Dr. Youssef Al-Begamy is being remembered for making everyone he met feel like his best friend.
"That's the impression that he leaves on anybody … that's his character," close friend and colleague Fauzi Ramadan told CBC News at a prayer service Monday night.
Al-Begamy, a 48-year-old Saskatchewan family and emergency room physician, died of COVID-19 complications early Sunday morning, Ramadan confirmed.
The doctor was among the first Saskatchewan intensive care patients transferred to Ontario for treatment amid the province's fourth-wave bed crunch, Ramadan said. Since Al-Begamy had no family in Saskatchewan, Ramadan acted as his next of kin.
Once the doctor was moved to a hospital in Toronto, Ramadan kept track of his friend's declining condition — always making sure to update his family back home in Saudi Arabia.
"We all feel sad. It's a tragic loss," Ramadan said. "It's as though I lost a son. It's not easy."
Plans are underway to have Al-Begamy's body transported to Saudi Arabia for the burial — as per his mother's request.
'A very special person'
Marvin Huber, Al-Begamy's friend and frequent handyman, was one of dozens of people who attended a prayer service at the Abu Bakr Al-Siddiq Masjid mosque in Moose Jaw Monday night.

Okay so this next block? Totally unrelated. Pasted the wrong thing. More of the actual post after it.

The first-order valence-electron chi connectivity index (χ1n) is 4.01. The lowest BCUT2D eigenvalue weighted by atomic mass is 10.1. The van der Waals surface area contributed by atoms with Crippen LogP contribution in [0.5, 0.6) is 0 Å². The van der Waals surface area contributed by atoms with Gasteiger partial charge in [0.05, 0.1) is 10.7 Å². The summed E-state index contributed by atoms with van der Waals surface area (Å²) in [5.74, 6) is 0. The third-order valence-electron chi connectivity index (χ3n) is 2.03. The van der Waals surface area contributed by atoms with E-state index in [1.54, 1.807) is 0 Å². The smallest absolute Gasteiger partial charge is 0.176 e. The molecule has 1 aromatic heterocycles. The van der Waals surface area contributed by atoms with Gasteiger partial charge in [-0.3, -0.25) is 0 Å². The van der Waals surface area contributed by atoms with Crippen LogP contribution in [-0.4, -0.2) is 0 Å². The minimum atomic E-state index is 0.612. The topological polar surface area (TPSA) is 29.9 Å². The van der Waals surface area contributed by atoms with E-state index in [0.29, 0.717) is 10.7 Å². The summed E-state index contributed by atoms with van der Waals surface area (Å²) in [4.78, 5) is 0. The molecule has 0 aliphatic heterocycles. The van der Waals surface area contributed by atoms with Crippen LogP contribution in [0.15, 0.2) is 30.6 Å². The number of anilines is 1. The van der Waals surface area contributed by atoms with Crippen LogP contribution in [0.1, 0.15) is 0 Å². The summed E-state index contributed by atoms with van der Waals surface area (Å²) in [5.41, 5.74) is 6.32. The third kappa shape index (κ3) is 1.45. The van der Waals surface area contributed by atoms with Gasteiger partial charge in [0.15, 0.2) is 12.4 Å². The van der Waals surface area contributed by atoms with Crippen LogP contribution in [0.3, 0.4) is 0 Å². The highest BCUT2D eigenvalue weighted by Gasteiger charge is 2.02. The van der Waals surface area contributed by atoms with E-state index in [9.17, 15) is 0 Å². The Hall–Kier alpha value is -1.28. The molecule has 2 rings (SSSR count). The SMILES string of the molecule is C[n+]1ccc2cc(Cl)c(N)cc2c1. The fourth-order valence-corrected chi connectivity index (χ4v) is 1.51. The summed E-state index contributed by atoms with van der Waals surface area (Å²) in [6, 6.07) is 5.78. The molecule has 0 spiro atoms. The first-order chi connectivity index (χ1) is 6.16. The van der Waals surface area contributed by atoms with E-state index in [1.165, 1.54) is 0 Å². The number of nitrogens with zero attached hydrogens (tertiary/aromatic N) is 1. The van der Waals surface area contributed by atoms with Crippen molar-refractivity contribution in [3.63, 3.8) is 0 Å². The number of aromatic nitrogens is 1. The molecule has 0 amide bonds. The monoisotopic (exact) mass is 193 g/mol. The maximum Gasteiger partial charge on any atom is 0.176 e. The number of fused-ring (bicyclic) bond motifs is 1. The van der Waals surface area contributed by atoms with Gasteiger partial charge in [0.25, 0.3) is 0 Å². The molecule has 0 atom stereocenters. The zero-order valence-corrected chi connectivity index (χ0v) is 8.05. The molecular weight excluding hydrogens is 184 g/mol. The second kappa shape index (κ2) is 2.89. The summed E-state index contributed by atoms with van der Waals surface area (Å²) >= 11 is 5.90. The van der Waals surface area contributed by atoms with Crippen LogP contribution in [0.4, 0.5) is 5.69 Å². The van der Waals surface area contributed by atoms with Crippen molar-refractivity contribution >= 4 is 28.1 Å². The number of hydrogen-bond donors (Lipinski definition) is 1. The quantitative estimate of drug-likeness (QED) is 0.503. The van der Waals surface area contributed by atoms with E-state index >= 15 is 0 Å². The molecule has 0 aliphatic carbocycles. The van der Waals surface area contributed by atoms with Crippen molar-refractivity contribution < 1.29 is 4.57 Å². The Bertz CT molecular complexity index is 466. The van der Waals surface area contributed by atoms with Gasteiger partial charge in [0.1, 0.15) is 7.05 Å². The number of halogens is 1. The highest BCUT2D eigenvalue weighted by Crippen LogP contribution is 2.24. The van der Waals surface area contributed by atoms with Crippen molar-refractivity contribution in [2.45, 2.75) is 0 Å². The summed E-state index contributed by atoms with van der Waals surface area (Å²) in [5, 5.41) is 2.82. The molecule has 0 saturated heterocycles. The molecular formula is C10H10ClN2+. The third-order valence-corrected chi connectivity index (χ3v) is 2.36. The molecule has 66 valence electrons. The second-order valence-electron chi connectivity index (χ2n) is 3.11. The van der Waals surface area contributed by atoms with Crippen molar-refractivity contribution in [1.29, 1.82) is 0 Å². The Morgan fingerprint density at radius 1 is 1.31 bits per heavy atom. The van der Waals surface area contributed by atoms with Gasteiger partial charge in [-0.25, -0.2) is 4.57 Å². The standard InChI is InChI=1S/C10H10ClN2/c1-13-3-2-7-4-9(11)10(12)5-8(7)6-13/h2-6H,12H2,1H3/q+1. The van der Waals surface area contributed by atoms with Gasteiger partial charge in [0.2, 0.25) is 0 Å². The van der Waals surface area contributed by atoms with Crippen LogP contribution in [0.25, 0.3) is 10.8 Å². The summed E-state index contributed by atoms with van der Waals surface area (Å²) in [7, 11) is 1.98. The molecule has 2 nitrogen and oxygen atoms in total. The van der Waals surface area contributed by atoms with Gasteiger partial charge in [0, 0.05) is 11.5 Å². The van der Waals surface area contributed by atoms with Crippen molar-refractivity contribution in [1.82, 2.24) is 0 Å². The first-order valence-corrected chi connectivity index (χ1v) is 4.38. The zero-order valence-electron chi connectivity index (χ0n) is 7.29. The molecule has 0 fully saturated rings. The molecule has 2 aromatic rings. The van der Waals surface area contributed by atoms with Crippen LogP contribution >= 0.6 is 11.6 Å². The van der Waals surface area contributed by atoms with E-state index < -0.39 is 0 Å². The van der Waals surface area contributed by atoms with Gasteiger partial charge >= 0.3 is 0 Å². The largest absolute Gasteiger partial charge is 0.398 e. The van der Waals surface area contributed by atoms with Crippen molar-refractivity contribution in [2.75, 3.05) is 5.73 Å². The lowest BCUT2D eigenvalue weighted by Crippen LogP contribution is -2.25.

He said he remembers speaking to the doctor just hours before he was put on a ventilator last month.
"He told me he was ready and that he's accepted the fact that this might be the end," Huber said, adding Al-Begamy asked for prayers.
"It was just devastating."
Brad Thorpe, who worked with Al-Begamy years ago in the Moose Jaw emergency department, said he was also in touch with his friend shortly before he was intubated.
He said he wished Al-Begamy well via text message and received back three emojis: a heart, a thumbs up and prayer hands.
Thorpe noted he's remembering the doctor as someone who was "full of life" and always friendly.
"When you were being treated as a patient or whether you were standing next to him as a friend, you always felt like you were the most important person in the room," he explained. "He was a very special person … a man who made a difference."
Family doctor urges vaccination
Sources tell CBC News that Al-Begamy was not immunized against COVID-19 and did not agree with vaccine mandates.
As a family doctor, Thorpe said he wants people to understand that no one — no matter how healthy or active they are — is immune to the virus.
"If there's anything we could learn from this, it's to take it seriously," he advised. "My take home message is: vaccinate, wear your mask, physically distance — and listen to people when they ask you to do these things."